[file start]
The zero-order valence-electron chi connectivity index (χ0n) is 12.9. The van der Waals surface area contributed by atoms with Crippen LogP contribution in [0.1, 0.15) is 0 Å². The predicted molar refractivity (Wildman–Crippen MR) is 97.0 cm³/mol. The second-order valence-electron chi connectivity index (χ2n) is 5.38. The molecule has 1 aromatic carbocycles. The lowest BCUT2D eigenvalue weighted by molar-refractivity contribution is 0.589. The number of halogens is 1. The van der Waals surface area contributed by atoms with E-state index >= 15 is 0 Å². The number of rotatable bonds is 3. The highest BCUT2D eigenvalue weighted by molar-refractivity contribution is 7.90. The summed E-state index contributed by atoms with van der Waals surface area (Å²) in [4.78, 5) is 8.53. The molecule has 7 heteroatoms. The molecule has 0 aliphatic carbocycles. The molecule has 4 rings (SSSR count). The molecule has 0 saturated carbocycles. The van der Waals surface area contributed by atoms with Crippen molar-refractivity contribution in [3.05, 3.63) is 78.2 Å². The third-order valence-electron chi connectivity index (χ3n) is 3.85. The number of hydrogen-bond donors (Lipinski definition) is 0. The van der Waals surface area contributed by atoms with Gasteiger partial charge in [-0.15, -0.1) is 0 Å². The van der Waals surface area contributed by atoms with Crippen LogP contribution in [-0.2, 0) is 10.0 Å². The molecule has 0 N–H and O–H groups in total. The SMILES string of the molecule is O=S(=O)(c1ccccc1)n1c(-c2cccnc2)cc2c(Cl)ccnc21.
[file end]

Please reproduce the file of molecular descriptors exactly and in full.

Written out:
The zero-order valence-electron chi connectivity index (χ0n) is 12.9. The van der Waals surface area contributed by atoms with Crippen LogP contribution in [0.1, 0.15) is 0 Å². The predicted molar refractivity (Wildman–Crippen MR) is 97.0 cm³/mol. The second-order valence-electron chi connectivity index (χ2n) is 5.38. The molecule has 1 aromatic carbocycles. The lowest BCUT2D eigenvalue weighted by molar-refractivity contribution is 0.589. The number of halogens is 1. The van der Waals surface area contributed by atoms with E-state index >= 15 is 0 Å². The number of rotatable bonds is 3. The highest BCUT2D eigenvalue weighted by molar-refractivity contribution is 7.90. The summed E-state index contributed by atoms with van der Waals surface area (Å²) in [4.78, 5) is 8.53. The molecule has 7 heteroatoms. The molecule has 0 aliphatic carbocycles. The molecule has 4 rings (SSSR count). The molecule has 0 saturated carbocycles. The van der Waals surface area contributed by atoms with Crippen molar-refractivity contribution in [3.05, 3.63) is 78.2 Å². The third-order valence-electron chi connectivity index (χ3n) is 3.85. The number of hydrogen-bond donors (Lipinski definition) is 0. The van der Waals surface area contributed by atoms with Gasteiger partial charge in [-0.15, -0.1) is 0 Å². The van der Waals surface area contributed by atoms with Crippen LogP contribution in [-0.2, 0) is 10.0 Å². The molecule has 0 N–H and O–H groups in total. The SMILES string of the molecule is O=S(=O)(c1ccccc1)n1c(-c2cccnc2)cc2c(Cl)ccnc21.